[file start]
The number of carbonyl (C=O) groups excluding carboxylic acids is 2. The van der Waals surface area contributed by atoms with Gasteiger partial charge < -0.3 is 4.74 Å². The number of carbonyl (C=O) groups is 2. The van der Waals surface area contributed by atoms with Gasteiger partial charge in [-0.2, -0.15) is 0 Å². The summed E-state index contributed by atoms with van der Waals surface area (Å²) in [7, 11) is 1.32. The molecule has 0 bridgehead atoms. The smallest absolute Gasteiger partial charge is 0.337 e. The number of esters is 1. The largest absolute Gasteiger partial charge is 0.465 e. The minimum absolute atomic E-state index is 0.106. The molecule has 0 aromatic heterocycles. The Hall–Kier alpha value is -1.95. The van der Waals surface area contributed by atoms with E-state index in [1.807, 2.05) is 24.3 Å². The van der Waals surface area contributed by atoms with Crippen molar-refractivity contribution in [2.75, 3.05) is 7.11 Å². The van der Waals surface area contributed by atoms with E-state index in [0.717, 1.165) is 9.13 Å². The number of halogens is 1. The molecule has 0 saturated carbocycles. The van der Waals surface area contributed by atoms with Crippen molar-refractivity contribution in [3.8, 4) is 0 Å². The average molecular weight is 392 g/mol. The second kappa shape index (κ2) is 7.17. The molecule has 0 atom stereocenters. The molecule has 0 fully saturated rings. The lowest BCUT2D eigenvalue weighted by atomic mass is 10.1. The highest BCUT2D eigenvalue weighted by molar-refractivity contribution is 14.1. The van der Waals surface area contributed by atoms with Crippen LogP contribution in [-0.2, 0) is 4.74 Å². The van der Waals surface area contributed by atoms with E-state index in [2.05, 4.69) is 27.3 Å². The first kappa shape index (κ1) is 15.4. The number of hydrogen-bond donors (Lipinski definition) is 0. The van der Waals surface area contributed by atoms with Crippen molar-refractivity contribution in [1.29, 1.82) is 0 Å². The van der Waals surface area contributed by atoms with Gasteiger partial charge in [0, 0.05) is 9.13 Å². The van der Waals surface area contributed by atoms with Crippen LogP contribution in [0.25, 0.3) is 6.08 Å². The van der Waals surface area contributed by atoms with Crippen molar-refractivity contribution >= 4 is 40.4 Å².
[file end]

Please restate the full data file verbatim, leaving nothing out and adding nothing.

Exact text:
The number of carbonyl (C=O) groups excluding carboxylic acids is 2. The van der Waals surface area contributed by atoms with Gasteiger partial charge < -0.3 is 4.74 Å². The number of carbonyl (C=O) groups is 2. The van der Waals surface area contributed by atoms with Gasteiger partial charge in [-0.2, -0.15) is 0 Å². The summed E-state index contributed by atoms with van der Waals surface area (Å²) in [7, 11) is 1.32. The molecule has 0 bridgehead atoms. The smallest absolute Gasteiger partial charge is 0.337 e. The number of esters is 1. The largest absolute Gasteiger partial charge is 0.465 e. The minimum absolute atomic E-state index is 0.106. The molecule has 0 aromatic heterocycles. The Hall–Kier alpha value is -1.95. The van der Waals surface area contributed by atoms with E-state index in [1.807, 2.05) is 24.3 Å². The van der Waals surface area contributed by atoms with Crippen molar-refractivity contribution in [2.75, 3.05) is 7.11 Å². The van der Waals surface area contributed by atoms with E-state index in [0.717, 1.165) is 9.13 Å². The number of halogens is 1. The molecule has 0 saturated carbocycles. The van der Waals surface area contributed by atoms with Crippen molar-refractivity contribution in [3.8, 4) is 0 Å². The average molecular weight is 392 g/mol. The second kappa shape index (κ2) is 7.17. The molecule has 0 atom stereocenters. The molecule has 0 fully saturated rings. The lowest BCUT2D eigenvalue weighted by atomic mass is 10.1. The highest BCUT2D eigenvalue weighted by molar-refractivity contribution is 14.1. The van der Waals surface area contributed by atoms with Crippen LogP contribution in [-0.2, 0) is 4.74 Å². The van der Waals surface area contributed by atoms with E-state index in [2.05, 4.69) is 27.3 Å². The first kappa shape index (κ1) is 15.4. The number of hydrogen-bond donors (Lipinski definition) is 0. The van der Waals surface area contributed by atoms with Crippen molar-refractivity contribution in [1.29, 1.82) is 0 Å². The van der Waals surface area contributed by atoms with Gasteiger partial charge in [0, 0.05) is 9.13 Å². The van der Waals surface area contributed by atoms with Crippen LogP contribution in [0.25, 0.3) is 6.08 Å². The van der Waals surface area contributed by atoms with Crippen molar-refractivity contribution >= 4 is 40.4 Å².